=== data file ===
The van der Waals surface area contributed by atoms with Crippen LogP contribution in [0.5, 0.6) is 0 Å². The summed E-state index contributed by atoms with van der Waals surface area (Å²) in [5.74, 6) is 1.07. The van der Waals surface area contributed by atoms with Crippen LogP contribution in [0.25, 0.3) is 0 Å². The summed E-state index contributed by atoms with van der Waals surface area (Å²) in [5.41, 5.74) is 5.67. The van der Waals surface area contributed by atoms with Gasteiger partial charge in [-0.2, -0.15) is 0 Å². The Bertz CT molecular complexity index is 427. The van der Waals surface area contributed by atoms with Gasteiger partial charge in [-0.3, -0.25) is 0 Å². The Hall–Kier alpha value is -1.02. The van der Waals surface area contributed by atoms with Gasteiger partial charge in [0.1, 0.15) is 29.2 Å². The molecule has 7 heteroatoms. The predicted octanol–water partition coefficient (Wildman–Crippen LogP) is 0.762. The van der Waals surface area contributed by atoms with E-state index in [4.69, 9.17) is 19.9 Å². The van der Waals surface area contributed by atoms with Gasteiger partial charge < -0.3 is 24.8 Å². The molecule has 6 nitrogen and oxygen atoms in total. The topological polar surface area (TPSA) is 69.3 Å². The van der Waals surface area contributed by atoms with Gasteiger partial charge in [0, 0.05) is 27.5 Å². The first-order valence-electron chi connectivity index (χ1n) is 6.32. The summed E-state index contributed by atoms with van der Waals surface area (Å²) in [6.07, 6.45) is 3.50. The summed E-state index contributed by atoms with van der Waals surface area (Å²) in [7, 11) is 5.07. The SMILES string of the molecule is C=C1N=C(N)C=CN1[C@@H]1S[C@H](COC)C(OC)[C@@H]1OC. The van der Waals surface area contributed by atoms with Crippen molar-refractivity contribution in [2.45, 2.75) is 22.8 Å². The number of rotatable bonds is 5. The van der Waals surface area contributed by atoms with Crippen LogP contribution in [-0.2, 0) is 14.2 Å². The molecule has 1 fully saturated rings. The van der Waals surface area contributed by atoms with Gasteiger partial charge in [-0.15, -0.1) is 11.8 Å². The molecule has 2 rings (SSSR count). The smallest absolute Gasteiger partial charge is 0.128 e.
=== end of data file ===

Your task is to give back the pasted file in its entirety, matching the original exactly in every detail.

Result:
The van der Waals surface area contributed by atoms with Crippen LogP contribution in [0.5, 0.6) is 0 Å². The summed E-state index contributed by atoms with van der Waals surface area (Å²) in [5.74, 6) is 1.07. The van der Waals surface area contributed by atoms with Crippen LogP contribution in [0.25, 0.3) is 0 Å². The summed E-state index contributed by atoms with van der Waals surface area (Å²) in [5.41, 5.74) is 5.67. The van der Waals surface area contributed by atoms with Gasteiger partial charge in [-0.2, -0.15) is 0 Å². The Bertz CT molecular complexity index is 427. The van der Waals surface area contributed by atoms with Gasteiger partial charge in [-0.3, -0.25) is 0 Å². The Hall–Kier alpha value is -1.02. The van der Waals surface area contributed by atoms with Gasteiger partial charge in [0.1, 0.15) is 29.2 Å². The molecule has 7 heteroatoms. The predicted octanol–water partition coefficient (Wildman–Crippen LogP) is 0.762. The van der Waals surface area contributed by atoms with E-state index in [4.69, 9.17) is 19.9 Å². The van der Waals surface area contributed by atoms with Gasteiger partial charge < -0.3 is 24.8 Å². The molecule has 6 nitrogen and oxygen atoms in total. The topological polar surface area (TPSA) is 69.3 Å². The van der Waals surface area contributed by atoms with Gasteiger partial charge in [0, 0.05) is 27.5 Å². The first-order valence-electron chi connectivity index (χ1n) is 6.32. The summed E-state index contributed by atoms with van der Waals surface area (Å²) in [6.07, 6.45) is 3.50. The summed E-state index contributed by atoms with van der Waals surface area (Å²) in [7, 11) is 5.07. The SMILES string of the molecule is C=C1N=C(N)C=CN1[C@@H]1S[C@H](COC)C(OC)[C@@H]1OC. The van der Waals surface area contributed by atoms with Crippen molar-refractivity contribution in [2.45, 2.75) is 22.8 Å². The number of rotatable bonds is 5. The van der Waals surface area contributed by atoms with Crippen LogP contribution in [-0.2, 0) is 14.2 Å². The molecule has 1 fully saturated rings. The van der Waals surface area contributed by atoms with Gasteiger partial charge in [-0.15, -0.1) is 11.8 Å². The molecule has 2 rings (SSSR count). The smallest absolute Gasteiger partial charge is 0.128 e.